The head of a large Baltimore construction company upbraided the Anne Arundel County school board yesterday for allowing the cost of new schools to spiral out of control with scant oversight and little regard for saving money.
Edward St. John, president of MIE Industries and chairman of the county's Blue Ribbon Commission on School Construction, said he visited the newly opened Davidsonville Elementary School and was stunned by what he saw as extravagance.
"I saw a lighthouse in the library. Nice touch," St. John told the school board. "I saw curved glass block walls. Nice touch. I saw 2 1/2 -story hallways. I saw porticos out front that went soaring up at one point, then down, then up, then down.
"I don't know what it costs, but no private investor could afford it."
Also yesterday, the school board gave Superintendent Eric J. Smith the go-ahead on plans to ramp up the number of Advanced Placement courses offered in county high schools and the number of students taking those classes.
To that end, Smith said the school system will begin paying for the cost of the AP exams students take - about $80 each - in the spring of 2004. Students now have to pay that fee themselves, and for some it can be prohibitive.
The school construction commission was formed in the spring by County Executive Janet S. Owens after the school system said it needed $20 million to build the new Seven Oaks elementary school, still in the planning stages.
After four months of meetings and study, the commission found that no one at the school system is responsible for containing costs, St. John said. Instead, he said, hired architects are given a budget based on a state formula for school construction, and they build to that cost.
"The cost of schools is a prophecy come true," he said. "You tell an architect to spend $20 million and they will. No one asked the architect to save money. No one said you're not going to have 2 1/2 -story hallways."
St. John said his commission visited a new private school, the School of the Incarnation in Waugh Chapel, and found a surprisingly handsome building that was built for $106 per square foot. Anne Arundel, meanwhile, is spending $145 per square foot on new schools.
"That is a significant difference that you cannot turn your back on," St. John said.
He said the school system does several things that add to the cost of schools: Walls are not always straight, but make turns at odd angles; roofs may be angled such that rainwater is piped into the school, then piped out, instead of running down waterspouts; extras are added, such as the model lighthouses and curved black glass at Davidsonville Elementary.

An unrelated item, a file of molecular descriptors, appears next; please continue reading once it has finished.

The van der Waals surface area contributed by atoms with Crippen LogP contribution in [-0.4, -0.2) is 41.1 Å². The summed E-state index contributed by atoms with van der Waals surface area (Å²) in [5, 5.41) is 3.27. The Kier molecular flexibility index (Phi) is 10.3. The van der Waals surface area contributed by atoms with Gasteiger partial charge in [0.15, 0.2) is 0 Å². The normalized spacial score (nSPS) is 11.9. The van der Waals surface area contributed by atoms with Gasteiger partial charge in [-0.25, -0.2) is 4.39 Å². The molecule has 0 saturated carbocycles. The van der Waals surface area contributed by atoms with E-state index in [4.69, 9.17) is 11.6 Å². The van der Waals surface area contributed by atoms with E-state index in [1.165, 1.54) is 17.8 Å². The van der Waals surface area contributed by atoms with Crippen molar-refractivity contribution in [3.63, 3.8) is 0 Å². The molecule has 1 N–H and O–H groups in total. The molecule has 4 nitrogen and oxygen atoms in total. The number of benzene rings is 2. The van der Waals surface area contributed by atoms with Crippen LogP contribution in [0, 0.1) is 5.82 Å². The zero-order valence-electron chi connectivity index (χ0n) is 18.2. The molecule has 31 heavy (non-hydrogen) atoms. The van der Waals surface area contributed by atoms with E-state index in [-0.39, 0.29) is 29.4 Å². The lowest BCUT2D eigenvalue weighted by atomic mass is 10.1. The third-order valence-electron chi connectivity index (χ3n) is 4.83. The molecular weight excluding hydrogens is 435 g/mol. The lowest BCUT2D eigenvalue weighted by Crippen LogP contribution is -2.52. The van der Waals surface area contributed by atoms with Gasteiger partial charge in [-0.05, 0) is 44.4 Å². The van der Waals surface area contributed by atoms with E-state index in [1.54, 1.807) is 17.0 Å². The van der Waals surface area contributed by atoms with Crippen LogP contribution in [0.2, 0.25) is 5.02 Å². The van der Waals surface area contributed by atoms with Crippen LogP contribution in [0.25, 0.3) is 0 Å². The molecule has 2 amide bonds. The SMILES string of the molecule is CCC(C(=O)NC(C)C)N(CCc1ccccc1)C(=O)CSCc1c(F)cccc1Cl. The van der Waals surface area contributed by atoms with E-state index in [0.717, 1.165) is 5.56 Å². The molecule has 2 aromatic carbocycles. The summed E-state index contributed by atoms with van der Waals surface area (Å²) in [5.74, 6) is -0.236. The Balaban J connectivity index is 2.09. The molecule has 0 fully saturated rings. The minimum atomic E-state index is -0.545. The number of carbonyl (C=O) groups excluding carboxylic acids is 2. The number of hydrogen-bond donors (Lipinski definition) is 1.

"The schools have to be simple in design," St. John said. "Your architect has to be kept under control."
St. John's commission will issue a report by the end of the year, but he said he already knows his top recommendation will be to form a commission of people in the construction field to monitor the costs of new schools, with the authority to rein in the architects.
School board members, who had thanked St. John for his frankness, bristled a bit at his suggestion.
"While the chair extremely appreciates the involvement of the commission and the county executive, the responsibility for school construction lies with the Board of Education," board President Michael J. McNelly said. "The county executive gives us the money, but we build the schools."
Board member Paul Rudolph of Severna Park, who has been critical of construction costs, said the board has only itself to blame. "If things have been done improperly, we need to point the finger at ourselves," he said.
Already, the new superintendent is making changes. Smith and his construction staff have cut the cost of the new Marley Elementary from $19.2 million to $16.3 million and cut the cost of the new Marley Middle School from $41.4 million to $32.9 million. Savings included reducing the amount of carpeting, the number of bathrooms and reducing the size of science labs and kitchens.
What's going on inside the schools got equal attention at yesterday's board meeting. Smith announced his plans to create a system of "AP certified high schools." To earn this certification, a school will have to offer 16 Advanced Placement courses, as well as have support systems in place for students and teachers.
One of the goals is to provide equal opportunities for students across the county. For instance, Broadneck High offers its students 24 AP courses, but Meade High offers only seven.
Smith also is considering bringing the challenging International Baccalaureate program to several county high schools.
School board members said they are excited about the focus on academics.
"We're in the midst of making history," said board member Tony Spencer of Annapolis.